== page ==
The Democratic Republic of Congo (DRC) is rich in natural resources – its untapped deposits of minerals are estimated to be worth US$24 trillion. Gold, diamonds, cobalt and zinc are among them.
Another strategic mineral mined in the DRC is coltan – a name derived from “columbite-tantalite”. In 2021, the DRC’s coltan production amounted to an estimated 700 tonnes, making the Central African country the world’s largest coltan producer by far.
Coltan is indispensable to the manufacture of all modern technological devices. The mineral is refined to tantalum powder, which is used to make heat-resistant capacitors in laptops, cellphones, and other high-end electronic devices.
The global coltan market was valued at US$1,504.81 million in 2019. It is expected to reach US$1,933.92 million by the end of 2026, growing at a rate of 5.58% a year between 2021 and 2026.
But activists, journalists and scholars have found a relationship between coltan exploitation and large-scale environmental degradation, human rights abuses, violence and death.
This can be seen in violation of environmental laws, child labour on mining sites, and complicity of mining companies in the abuses of populations at risk.
In my new study, I asked two research questions: what harms do coltan mining and trading cause to the environment and local people in north-eastern DRC? And what can the DRC government and private sector do to ensure responsible sourcing of coltan?
Coltan exploitation is destroying ecosystems and affecting wildlife habitats. Animals are being displaced from their natural habitat, leaving them vulnerable to poachers. The chemicals used in washing coltan are polluting water bodies and are harmful to people and animals.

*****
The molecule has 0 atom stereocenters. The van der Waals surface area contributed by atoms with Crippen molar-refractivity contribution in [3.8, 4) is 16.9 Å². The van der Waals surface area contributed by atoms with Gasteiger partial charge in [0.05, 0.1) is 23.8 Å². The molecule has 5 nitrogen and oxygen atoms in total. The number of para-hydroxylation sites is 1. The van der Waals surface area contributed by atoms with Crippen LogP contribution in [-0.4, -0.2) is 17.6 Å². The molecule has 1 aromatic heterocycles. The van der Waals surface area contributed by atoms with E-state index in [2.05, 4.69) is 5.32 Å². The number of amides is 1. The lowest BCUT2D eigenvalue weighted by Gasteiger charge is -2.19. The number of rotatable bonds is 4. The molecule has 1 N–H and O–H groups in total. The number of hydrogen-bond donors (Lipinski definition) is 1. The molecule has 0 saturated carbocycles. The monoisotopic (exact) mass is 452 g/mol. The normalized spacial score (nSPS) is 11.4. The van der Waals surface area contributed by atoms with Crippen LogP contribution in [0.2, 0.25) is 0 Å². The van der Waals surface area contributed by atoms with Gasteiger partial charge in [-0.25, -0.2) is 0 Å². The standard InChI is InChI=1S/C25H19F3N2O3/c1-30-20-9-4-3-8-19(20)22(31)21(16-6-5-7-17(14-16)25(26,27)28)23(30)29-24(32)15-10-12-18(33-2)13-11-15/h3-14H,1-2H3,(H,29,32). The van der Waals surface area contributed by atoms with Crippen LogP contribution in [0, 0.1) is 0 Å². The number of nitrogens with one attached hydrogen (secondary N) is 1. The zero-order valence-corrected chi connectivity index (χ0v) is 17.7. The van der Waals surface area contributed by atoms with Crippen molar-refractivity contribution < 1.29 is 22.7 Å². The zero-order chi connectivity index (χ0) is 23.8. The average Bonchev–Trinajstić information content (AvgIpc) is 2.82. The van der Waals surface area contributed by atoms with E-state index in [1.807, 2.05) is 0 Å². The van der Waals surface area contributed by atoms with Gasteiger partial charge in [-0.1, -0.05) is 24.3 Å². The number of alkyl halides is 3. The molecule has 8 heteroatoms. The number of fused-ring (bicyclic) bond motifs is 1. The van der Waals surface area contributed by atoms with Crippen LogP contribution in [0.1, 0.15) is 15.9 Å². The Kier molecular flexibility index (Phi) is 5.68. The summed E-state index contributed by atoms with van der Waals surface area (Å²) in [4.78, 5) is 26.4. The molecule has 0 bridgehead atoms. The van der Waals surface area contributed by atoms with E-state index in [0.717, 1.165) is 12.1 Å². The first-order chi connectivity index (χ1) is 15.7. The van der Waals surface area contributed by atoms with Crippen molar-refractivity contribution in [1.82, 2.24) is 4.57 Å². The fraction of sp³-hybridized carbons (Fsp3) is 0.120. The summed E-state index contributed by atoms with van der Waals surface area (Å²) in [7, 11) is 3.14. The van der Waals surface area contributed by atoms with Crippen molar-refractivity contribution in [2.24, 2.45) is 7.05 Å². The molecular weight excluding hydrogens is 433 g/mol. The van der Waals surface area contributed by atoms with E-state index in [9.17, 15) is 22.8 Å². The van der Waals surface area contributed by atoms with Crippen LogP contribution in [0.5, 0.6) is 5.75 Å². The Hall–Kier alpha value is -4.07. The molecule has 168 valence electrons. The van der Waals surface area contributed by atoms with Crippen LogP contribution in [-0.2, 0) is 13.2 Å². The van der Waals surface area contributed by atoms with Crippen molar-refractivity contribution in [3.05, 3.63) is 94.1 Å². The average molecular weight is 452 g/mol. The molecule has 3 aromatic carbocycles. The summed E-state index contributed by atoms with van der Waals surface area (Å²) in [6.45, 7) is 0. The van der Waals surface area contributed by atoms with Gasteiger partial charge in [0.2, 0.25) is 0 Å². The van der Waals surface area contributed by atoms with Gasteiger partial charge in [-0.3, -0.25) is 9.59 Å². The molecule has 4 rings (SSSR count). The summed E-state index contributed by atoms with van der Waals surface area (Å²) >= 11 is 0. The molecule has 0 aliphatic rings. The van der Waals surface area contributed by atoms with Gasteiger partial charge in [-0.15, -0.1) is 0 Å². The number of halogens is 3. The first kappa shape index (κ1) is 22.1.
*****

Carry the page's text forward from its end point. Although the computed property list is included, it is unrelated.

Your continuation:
My study raises awareness of the implications of this illicit mining and suggests multi-stakeholder interventions to halt environmental crime.
The information for my analysis came from a qualitative field survey, legislation and UN reports on extractive conflicts in the DRC.
Data also came from interviews with officials of the Certification, Expertise and Evaluation Centre, the Ministry of Mines, civil society coalitions, the Congolese Environment Agency and nongovernmental organisations in North and South Kivu.
My study conceives environmental crime as activities that breach environmental legislation and cause significant harm or risk to the environment, human health, or both.
Coltan is mined through a fairly primitive process. Miners work together digging large craters in streambeds, scraping away soil from the surface to get to the coltan underground.
The indiscriminate exploitation of coltan is dramatically affecting environmental biodiversity and disrupting ecosystems around mining sites.
According to data available on the Global Forest Watch platform managed by the World Resources Institute, the DRC has lost 8.6% of its tree cover since 2000. One of the major causes of deforestation in the DRC is mining.
Observers I spoke to note that environmental impact assessments are seldom carried out prior to coltan mining. Artisanal miners and foreign companies even violate sites of historical heritage such as Kahuzi Biega National Park.
The first impact of coltan mining is when miners remove vegetation and topsoil. This increases the rate of erosion.
Most of the artisanal coltan miners work on sites where there is no state control. They take as much coltan as they can without any regulation. For instance, while the Ministry of Mining recommends that miners should dig no deeper than 30 metres below the surface, they sometimes dig as deep as 200 metres.